Wildland Urban Interface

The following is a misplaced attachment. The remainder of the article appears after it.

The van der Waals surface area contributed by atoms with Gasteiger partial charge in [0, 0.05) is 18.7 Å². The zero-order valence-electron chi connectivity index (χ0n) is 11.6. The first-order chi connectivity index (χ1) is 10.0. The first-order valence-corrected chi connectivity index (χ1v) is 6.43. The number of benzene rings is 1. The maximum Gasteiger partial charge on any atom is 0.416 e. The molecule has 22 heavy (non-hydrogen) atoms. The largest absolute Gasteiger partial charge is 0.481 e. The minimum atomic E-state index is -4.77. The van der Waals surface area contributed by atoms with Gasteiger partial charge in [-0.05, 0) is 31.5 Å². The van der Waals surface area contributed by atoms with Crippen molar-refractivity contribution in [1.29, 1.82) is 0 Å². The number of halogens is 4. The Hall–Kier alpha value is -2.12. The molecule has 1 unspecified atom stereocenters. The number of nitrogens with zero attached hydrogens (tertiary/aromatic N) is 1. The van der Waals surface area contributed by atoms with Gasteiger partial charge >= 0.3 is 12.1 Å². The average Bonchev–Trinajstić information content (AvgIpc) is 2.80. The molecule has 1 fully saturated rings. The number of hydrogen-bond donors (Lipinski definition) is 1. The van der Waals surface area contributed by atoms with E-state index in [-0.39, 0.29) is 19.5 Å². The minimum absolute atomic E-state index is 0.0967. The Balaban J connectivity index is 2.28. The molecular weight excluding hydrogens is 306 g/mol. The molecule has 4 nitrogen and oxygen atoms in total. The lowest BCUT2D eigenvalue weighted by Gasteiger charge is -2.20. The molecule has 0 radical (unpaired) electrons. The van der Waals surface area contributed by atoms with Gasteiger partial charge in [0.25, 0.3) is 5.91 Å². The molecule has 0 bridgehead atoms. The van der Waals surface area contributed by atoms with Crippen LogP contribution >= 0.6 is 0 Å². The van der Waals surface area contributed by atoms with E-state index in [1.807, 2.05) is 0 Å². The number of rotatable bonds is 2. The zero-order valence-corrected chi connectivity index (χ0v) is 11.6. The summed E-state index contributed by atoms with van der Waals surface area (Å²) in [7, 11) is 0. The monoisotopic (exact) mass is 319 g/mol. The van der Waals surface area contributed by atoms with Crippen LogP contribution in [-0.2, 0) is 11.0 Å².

Complexity is the main feature of many fire-prone environments, in which the fire regime is driven by climate and socio-economic development on short and long timescales. In this study, the interaction between social and forest environments is modelled for the first time by assimilating socio-economic assets to a new flammable species with its own dynamics. This is a completely new approach that offers a new perspective to interpret shifts in fire regimes. The ten-years fire regime trend observed in Italy between 1970 and 2018, according to the model results, may be attributed to a progressive change of land use and inhabited development. The introduction of a new species adds complexity to fire dynamics and modifies the self-regulating Mediterranean forest fire regime. The results evidence that the evolution of a mosaic of natural and man-managed tiles of land may erase the 'natural' chaotic fire regime, exacerbate fire frequency and increase fire risk in inhabited areas.